Finance Minister Moshe Kahlon’s plan to impose a tax on owners of three or more homes beginning next year, hasn’t won Knesset approval yet and many lawmakers are opposed to the initiative, but Israel’s landlords aren’t waiting to see whether the measure passes.
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Tenants report that landlords are already inserting clauses into contracts to pass on the fee's cost.
Dudu Michaeli, 48, has been paying 3,200 shekels ($845) a month for his ground-floor, two-room apartment in Tel Aviv’s trendy Florentine neighborhood since he moved in two years ago.
But his landlord owns 10 apartments, which will make him liable for tens of thousands of shekels in taxes a year from January.
“In August the landlord called me to renew the contract for another year and told me that he’s raising the rent by 300 shekels,” Michaeli said.
“That’s a 10% increase and I was mad. He didn’t give me any advance warning and with just a month till the end of my lease I wasn’t going to be able to find another apartment easily.”
Michaeli tried to negotiate, but his landlord wouldn’t budge.
“He said he had heard they were going to impose a new tax on apartments and he isn’t ready to be flexible. The tax has nothing to do with me, but he said if I’m not happy I can leave.”
Etti Netter, media manager at the National Renters Committee, said, “we have a situation where landlords aren’t paying any tax yet and telling their tenants, ‘I’m not paying a taxes but I’m raising your rent anyhow.’
In other words, the law hasn’t been passed yet and they’re already collecting the tax even though many of them will evade it when it is imposed,” she said.
Backed by a treasury analysis, Kahlon has insisted that the cost of the tax won’t end up being passed on to renters, but as Michaeli’s situation illustrates, tenants don’t have much bargaining power versus landlords.
One way they are fighting back is through the renters' committee which has set up a website where tenants can report about landlords they know have multiple properties and liable for the tax. Netter said the threat of exposure should give renters to room to negotiate.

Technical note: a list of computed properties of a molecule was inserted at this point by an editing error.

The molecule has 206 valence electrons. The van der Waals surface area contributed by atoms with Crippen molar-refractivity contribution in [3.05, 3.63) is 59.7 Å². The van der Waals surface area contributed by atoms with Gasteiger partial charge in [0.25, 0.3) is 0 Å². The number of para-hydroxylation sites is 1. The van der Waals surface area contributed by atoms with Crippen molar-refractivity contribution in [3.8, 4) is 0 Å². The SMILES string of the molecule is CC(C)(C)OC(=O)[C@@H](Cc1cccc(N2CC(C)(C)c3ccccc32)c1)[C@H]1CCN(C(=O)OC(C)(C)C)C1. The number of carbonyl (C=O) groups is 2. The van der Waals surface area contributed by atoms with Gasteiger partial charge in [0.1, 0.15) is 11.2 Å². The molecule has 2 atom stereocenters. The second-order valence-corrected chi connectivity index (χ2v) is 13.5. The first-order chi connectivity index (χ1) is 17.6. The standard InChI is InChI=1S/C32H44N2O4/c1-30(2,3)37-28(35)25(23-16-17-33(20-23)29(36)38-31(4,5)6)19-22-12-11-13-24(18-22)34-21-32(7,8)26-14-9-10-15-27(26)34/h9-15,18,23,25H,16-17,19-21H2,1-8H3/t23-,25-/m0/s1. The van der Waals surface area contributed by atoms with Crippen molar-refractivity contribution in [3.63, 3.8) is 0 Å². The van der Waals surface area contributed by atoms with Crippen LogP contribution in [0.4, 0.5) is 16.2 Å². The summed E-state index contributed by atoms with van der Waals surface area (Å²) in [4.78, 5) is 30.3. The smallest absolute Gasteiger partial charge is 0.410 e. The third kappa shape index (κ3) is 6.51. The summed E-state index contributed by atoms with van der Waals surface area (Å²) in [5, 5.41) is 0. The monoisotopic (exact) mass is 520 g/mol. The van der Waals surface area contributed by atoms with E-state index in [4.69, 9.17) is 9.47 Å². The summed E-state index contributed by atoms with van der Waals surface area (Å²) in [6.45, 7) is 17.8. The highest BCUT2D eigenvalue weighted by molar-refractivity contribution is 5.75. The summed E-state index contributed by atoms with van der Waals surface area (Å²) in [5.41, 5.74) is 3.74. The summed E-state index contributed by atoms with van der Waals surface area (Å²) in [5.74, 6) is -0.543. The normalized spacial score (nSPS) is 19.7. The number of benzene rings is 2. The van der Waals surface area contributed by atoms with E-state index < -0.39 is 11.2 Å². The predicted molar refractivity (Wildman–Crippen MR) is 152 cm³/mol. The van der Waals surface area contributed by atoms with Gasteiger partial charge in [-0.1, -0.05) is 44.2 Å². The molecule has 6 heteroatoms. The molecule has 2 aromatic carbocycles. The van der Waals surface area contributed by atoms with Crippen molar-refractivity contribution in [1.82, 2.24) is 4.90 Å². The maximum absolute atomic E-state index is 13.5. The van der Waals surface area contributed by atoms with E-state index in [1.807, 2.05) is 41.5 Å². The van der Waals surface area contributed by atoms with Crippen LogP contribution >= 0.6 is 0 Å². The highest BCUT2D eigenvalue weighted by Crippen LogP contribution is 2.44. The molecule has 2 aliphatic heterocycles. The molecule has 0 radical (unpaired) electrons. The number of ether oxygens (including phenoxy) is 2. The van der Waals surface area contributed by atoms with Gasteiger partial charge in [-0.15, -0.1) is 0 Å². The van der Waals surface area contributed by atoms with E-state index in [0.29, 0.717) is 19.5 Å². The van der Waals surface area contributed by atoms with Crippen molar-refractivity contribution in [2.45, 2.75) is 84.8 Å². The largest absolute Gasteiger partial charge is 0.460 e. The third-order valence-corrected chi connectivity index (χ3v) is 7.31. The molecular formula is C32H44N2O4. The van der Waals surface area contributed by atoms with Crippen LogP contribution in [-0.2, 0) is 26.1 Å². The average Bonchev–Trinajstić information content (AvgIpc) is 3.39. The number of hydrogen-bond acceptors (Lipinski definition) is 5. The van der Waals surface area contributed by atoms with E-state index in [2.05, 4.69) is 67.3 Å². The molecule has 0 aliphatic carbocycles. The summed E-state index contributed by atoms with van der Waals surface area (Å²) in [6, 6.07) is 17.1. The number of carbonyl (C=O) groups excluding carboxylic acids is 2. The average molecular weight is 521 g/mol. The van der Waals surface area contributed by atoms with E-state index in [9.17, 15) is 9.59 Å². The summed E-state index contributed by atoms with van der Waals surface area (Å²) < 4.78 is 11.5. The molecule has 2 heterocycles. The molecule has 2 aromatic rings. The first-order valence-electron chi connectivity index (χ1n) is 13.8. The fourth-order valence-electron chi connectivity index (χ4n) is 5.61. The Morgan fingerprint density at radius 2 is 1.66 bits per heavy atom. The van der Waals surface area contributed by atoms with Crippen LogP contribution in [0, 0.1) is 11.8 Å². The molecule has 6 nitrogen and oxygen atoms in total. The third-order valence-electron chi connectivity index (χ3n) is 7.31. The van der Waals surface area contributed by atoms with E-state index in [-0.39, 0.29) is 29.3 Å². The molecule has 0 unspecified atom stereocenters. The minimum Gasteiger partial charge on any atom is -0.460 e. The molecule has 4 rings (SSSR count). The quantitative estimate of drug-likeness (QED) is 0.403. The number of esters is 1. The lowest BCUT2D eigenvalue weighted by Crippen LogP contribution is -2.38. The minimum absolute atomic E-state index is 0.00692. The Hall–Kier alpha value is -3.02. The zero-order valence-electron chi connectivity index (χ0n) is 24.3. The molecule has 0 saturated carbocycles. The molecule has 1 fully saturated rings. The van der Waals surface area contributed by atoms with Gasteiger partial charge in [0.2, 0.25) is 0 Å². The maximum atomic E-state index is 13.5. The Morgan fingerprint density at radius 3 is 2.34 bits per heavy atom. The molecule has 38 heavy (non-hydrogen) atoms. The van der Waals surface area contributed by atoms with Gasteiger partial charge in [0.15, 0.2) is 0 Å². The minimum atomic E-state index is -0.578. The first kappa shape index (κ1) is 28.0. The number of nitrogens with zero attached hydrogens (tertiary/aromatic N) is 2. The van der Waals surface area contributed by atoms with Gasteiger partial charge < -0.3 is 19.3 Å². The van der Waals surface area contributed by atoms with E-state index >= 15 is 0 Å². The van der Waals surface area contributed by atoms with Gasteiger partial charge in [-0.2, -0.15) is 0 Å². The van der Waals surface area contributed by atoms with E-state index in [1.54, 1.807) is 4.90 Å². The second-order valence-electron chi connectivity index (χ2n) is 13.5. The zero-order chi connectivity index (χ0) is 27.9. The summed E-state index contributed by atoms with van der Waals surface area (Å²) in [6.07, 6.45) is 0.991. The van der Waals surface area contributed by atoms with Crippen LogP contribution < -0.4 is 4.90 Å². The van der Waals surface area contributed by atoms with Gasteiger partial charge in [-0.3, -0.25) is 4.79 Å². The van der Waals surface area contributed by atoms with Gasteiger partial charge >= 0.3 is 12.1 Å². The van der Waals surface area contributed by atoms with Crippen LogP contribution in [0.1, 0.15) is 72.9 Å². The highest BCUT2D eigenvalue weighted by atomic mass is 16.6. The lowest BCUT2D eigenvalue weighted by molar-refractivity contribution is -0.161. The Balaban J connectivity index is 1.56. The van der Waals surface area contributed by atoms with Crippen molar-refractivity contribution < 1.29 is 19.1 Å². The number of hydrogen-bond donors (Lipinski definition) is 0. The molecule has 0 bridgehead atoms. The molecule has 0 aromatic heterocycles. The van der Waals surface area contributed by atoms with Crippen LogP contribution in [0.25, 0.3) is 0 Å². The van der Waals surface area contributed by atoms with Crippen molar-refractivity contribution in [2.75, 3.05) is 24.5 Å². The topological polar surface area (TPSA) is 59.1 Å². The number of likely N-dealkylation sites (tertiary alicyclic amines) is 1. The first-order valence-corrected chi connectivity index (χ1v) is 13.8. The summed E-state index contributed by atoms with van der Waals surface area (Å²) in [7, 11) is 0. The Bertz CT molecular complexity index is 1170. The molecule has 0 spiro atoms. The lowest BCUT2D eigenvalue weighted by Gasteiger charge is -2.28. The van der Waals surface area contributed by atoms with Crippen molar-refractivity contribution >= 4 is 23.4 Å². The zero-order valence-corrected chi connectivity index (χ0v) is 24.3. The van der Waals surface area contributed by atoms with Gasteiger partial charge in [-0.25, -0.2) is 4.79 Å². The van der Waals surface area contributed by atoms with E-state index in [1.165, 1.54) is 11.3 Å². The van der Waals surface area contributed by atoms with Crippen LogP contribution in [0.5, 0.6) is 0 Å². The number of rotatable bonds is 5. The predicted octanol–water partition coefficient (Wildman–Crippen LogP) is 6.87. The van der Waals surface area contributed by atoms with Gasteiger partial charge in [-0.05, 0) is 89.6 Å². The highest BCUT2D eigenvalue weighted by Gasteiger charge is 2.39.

She cited figures from the Central Bureau of Statistics that estimates how even now some 27% of landlords pay no taxes on rental income, for which they are liable irrespective of the proposed Kahlon tax.
The tax will work out to about a percent of a home’s value, regardless of how much income it generates. Someone who owns the minimum of three properties can choose which property to be taxed for, and the ceiling on payments is 1,500 shekels a month.
Dan Friedman, a lawyer with the Ramat Gan firm Friedman, Younger & Company, said he has been retained twice so far to write contracts with a clause protecting landlords against the cost of any additional tax. These clauses say that the rent will be raised if a new tax or any other government charge is imposed.
Tenants get 30 days notice and the option to leave if they don’t want to pay it.
“There’s nothing to stop the parties to a rental contract to decide that the rent will be subject to updates or supplements,” Friedman said.
“Nevertheless, you can agree to split any extra costs so that the tenant doesn’t have to absorb everything.”
Friedman cited the example of contracts that already specify that rental fees will go up if the value-added tax is raised.